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Title: Effect of chemicals on the microbial evolution in foods
Authors: Devlieghere, F ×
Francois, K
Vereecken, KM
Geeraerd, Annemie
Van Impe, Jan
Debevere, J #
Issue Date: 2004
Publisher: INT ASSOC FOOD PROTECTION
Series Title: Journal of food protection vol:67 issue:9 pages:1977-1990
Conference: date:Univ Ghent, Lab Food Microbiol & Food Preservat, Dept Food Technol & Nutr, B-9000 Ghent, Belgium; Katholieke Univ Leuven, Dept Chem Engn, BioTeC Bioproc Technol & Control, B-3001 Louvain, Belgium
Abstract: In contrast with most chemical hazardous compounds, the concentration of food pathogens changes during processing, storage, and meal preparation, making it difficult to estimate the number of microorganisms or the concentration of their toxins at the moment of ingestion by the consumer. These changes are attributed to microbial proliferation, survival, and/or inactivation and must be considered when exposure to a microbial hazard is assessed. The number of microorganisms can also change as a result of physical removal, mixing of food ingredients, partitioning of a food product, or cross-contamination (M. J. Nauta. 2002. Int. J. Food Microbiol. 73:297-304). Predictive microbiology, i.e., relating these microbial evolutionary patterns to environmental conditions, can therefore be considered a useful tool for microbial risk assessment, especially in the exposure assessment step. During the early development of the field (late 1980s and early 1990s), almost all research was focused on the modeling of microbial growth over time and the influence of temperature on this growth. Later, modeling of the influence of other intrinsic and extrinsic parameters garnered attention. Recently, more attention has been given to modeling of the effects of chemicals on microbial inactivation and survival. This article is an overview of different applied strategies for modeling the effect of chemical compounds on microbial populations. Various approaches for modeling chemical growth inhibition. the growth-no growth interface, and microbial inactivation by chemicals are reviewed.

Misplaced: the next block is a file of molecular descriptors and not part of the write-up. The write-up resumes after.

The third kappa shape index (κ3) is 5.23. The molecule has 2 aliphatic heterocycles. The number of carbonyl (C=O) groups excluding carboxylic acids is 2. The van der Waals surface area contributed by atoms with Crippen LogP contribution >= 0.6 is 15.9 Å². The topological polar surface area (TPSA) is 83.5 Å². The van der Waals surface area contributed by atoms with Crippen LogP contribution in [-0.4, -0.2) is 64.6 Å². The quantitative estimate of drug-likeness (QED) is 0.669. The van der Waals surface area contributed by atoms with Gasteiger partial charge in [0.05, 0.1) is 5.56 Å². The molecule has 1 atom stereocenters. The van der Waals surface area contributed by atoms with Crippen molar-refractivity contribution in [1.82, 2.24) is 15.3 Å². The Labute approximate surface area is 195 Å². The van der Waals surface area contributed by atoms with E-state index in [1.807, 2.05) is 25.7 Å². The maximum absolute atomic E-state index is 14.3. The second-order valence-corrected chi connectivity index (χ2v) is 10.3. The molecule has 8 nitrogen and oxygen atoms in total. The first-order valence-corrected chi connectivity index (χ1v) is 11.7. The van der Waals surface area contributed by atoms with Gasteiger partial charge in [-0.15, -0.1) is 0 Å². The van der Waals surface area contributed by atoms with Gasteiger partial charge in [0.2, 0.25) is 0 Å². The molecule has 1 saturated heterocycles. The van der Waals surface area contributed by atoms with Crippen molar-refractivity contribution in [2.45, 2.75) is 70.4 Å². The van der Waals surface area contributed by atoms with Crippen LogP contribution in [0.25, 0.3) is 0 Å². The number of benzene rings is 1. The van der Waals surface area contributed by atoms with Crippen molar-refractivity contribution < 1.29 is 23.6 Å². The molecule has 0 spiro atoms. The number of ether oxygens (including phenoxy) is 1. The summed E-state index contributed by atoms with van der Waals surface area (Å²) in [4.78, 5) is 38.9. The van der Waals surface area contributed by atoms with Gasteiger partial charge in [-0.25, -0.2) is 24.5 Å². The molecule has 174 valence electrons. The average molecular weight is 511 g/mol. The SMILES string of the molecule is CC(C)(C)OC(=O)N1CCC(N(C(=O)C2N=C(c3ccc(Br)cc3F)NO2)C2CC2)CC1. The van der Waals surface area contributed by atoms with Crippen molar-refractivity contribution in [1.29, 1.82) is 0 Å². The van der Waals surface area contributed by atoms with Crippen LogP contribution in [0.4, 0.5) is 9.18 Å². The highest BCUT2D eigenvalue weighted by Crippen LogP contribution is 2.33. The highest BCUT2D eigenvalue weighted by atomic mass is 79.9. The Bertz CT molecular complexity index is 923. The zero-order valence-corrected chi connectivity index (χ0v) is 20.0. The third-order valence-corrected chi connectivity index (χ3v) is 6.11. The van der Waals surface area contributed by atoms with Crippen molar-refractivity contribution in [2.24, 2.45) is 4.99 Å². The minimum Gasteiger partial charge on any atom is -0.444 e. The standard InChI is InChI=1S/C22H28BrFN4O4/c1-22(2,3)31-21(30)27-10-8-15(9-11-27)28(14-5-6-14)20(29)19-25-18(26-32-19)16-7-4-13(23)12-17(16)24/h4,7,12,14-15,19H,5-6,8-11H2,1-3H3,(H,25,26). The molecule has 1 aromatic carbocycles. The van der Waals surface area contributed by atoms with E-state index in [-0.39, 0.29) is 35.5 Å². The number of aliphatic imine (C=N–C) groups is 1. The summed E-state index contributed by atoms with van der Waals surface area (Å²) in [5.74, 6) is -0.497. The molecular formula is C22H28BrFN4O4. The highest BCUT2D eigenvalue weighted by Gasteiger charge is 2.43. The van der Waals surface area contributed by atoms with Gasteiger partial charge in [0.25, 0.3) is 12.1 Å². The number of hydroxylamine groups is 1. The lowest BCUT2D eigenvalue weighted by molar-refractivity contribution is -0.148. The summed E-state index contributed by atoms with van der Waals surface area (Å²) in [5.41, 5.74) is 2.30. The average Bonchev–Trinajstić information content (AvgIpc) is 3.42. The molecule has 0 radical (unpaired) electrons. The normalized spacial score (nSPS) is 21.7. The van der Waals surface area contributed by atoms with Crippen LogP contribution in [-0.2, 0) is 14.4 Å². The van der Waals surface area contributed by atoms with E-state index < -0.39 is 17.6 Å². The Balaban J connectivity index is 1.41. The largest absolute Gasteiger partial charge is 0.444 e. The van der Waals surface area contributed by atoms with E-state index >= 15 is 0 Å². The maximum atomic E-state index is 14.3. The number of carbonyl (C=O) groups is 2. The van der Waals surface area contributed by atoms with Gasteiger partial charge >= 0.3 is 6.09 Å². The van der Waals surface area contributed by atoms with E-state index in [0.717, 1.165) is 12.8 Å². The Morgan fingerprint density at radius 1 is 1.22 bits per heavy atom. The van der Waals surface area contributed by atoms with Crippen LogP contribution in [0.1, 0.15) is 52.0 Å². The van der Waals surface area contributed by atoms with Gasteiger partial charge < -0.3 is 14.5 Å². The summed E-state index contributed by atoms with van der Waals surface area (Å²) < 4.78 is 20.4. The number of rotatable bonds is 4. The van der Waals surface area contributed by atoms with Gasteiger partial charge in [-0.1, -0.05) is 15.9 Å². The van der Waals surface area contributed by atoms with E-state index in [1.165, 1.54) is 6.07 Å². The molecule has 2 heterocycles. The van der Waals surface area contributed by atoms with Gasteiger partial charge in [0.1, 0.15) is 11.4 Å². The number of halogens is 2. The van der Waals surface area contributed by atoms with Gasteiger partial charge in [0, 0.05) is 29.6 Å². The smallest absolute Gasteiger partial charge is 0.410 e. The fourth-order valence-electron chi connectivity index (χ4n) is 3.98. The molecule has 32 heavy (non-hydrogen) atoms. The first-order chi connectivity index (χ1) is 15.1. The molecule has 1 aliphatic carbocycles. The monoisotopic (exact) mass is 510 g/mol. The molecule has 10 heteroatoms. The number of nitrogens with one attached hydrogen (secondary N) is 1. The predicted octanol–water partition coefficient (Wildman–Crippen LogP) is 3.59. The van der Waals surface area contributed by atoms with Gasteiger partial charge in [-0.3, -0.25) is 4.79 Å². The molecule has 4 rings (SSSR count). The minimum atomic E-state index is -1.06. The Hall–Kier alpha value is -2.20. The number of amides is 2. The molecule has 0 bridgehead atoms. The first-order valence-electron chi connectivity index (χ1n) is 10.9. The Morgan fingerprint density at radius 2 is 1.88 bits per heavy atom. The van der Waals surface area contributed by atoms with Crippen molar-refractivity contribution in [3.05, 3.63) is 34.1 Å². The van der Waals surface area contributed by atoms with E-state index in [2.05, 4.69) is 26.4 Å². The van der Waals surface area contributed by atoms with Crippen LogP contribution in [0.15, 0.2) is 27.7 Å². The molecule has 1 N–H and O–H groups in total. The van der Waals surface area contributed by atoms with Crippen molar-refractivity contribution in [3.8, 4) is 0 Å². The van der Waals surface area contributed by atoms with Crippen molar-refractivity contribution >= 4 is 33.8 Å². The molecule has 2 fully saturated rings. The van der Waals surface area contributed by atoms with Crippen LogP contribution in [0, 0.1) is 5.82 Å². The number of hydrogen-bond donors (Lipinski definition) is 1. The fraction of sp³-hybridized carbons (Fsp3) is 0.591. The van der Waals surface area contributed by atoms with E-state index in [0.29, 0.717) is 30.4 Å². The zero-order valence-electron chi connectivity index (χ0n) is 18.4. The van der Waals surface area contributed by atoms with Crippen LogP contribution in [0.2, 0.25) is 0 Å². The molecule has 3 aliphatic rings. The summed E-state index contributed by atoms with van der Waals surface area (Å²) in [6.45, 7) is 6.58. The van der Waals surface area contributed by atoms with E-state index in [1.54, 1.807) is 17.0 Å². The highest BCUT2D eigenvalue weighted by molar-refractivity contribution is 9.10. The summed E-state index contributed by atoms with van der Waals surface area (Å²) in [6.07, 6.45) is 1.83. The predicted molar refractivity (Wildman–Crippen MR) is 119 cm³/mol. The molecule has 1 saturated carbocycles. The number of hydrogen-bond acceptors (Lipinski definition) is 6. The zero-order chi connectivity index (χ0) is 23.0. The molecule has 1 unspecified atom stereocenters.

ISSN: 0362-028X
Publication status: published
KU Leuven publication type: IT
Appears in Collections:Bio- & Chemical Systems Technology, Reactor Engineering and Safety Section
Division of Mechatronics, Biostatistics and Sensors (MeBioS)
× corresponding author
# (joint) last author

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